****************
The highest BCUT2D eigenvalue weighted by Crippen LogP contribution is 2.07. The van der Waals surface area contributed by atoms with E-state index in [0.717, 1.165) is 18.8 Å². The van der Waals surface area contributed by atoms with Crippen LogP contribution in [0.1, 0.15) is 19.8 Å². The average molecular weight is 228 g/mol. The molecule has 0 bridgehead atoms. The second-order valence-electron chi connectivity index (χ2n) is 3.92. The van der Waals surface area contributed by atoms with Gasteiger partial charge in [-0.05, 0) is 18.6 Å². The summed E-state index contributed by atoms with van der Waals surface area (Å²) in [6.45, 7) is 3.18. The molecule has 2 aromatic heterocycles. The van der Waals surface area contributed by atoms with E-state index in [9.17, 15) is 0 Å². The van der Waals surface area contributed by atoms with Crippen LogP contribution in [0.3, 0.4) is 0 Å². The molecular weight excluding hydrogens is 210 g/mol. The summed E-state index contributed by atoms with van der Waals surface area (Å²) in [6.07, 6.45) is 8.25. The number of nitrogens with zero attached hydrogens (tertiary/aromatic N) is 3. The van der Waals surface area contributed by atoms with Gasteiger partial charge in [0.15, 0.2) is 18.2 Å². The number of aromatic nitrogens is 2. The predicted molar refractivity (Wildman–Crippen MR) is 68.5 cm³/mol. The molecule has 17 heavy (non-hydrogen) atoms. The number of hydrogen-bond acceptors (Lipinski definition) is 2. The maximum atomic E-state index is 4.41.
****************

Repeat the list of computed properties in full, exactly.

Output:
The highest BCUT2D eigenvalue weighted by Crippen LogP contribution is 2.07. The van der Waals surface area contributed by atoms with E-state index in [0.717, 1.165) is 18.8 Å². The van der Waals surface area contributed by atoms with Crippen LogP contribution in [0.1, 0.15) is 19.8 Å². The average molecular weight is 228 g/mol. The molecule has 0 bridgehead atoms. The second-order valence-electron chi connectivity index (χ2n) is 3.92. The van der Waals surface area contributed by atoms with Gasteiger partial charge in [-0.05, 0) is 18.6 Å². The summed E-state index contributed by atoms with van der Waals surface area (Å²) in [6.45, 7) is 3.18. The molecule has 2 aromatic heterocycles. The van der Waals surface area contributed by atoms with E-state index in [9.17, 15) is 0 Å². The van der Waals surface area contributed by atoms with Crippen LogP contribution in [0.3, 0.4) is 0 Å². The molecular weight excluding hydrogens is 210 g/mol. The summed E-state index contributed by atoms with van der Waals surface area (Å²) in [6.07, 6.45) is 8.25. The number of nitrogens with zero attached hydrogens (tertiary/aromatic N) is 3. The van der Waals surface area contributed by atoms with Gasteiger partial charge in [0.15, 0.2) is 18.2 Å². The number of aromatic nitrogens is 2. The predicted molar refractivity (Wildman–Crippen MR) is 68.5 cm³/mol. The molecule has 17 heavy (non-hydrogen) atoms. The number of hydrogen-bond acceptors (Lipinski definition) is 2. The maximum atomic E-state index is 4.41.